A new Gallup poll finds 42% of Americans, on average, identified as political independents in 2013, the highest measured in 25 years. Meanwhile, Republican identification fell to 25%, the lowest over that time span. At 31%, Democratic identification is unchanged from the last four years but down from 36% in 2008.
The percentage of Americans identifying as independents grew over the course of 2013, surging to 46% in the fourth quarter. That coincided with the partial government shutdown in October and the problematic rollout of major provisions of the healthcare law, commonly known as "Obamacare."
Democrats maintain their six-point edge in party identification when independents' "partisan leanings" are taken into account. In addition to the 31% of Americans who identify as Democrats, another 16% initially say they are independents but when probed say they lean to the Democratic Party. An equivalent percentage, 16%, say they are independent but lean to the Republican Party, on top of the 25% of Americans identifying as Republicans. All told, then, 47% of Americans identify as Democrats or lean to the Democratic Party, and 41% identify as Republicans or lean to the Republican Party.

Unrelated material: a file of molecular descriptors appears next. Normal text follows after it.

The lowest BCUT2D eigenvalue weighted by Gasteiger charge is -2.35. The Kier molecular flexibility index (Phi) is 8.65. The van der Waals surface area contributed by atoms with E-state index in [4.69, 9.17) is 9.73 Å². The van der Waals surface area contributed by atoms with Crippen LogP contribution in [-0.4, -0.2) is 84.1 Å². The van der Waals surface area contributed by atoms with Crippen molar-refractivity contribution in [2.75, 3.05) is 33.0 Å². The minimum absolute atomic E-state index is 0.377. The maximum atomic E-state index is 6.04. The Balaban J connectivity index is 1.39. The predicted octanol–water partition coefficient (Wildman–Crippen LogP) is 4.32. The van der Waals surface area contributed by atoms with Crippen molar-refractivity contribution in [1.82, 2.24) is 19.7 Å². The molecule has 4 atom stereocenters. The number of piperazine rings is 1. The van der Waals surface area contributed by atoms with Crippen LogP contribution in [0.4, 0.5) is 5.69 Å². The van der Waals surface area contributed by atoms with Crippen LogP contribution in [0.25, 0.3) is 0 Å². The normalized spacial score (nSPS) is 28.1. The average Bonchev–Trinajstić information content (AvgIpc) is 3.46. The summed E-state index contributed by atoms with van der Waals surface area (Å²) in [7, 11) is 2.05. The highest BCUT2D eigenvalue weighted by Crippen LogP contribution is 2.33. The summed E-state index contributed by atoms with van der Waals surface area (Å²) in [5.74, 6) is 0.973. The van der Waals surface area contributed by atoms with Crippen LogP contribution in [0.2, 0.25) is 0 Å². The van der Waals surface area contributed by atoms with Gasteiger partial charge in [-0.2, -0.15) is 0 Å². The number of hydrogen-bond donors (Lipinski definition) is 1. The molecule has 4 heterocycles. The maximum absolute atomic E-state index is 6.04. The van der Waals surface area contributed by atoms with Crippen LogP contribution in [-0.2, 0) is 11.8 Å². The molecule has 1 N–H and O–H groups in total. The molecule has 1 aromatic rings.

The rise in political independence is likely an outgrowth of Americans' record or near-record negative views of the two major U.S. parties, of Congress, and their low level of trust in government in general.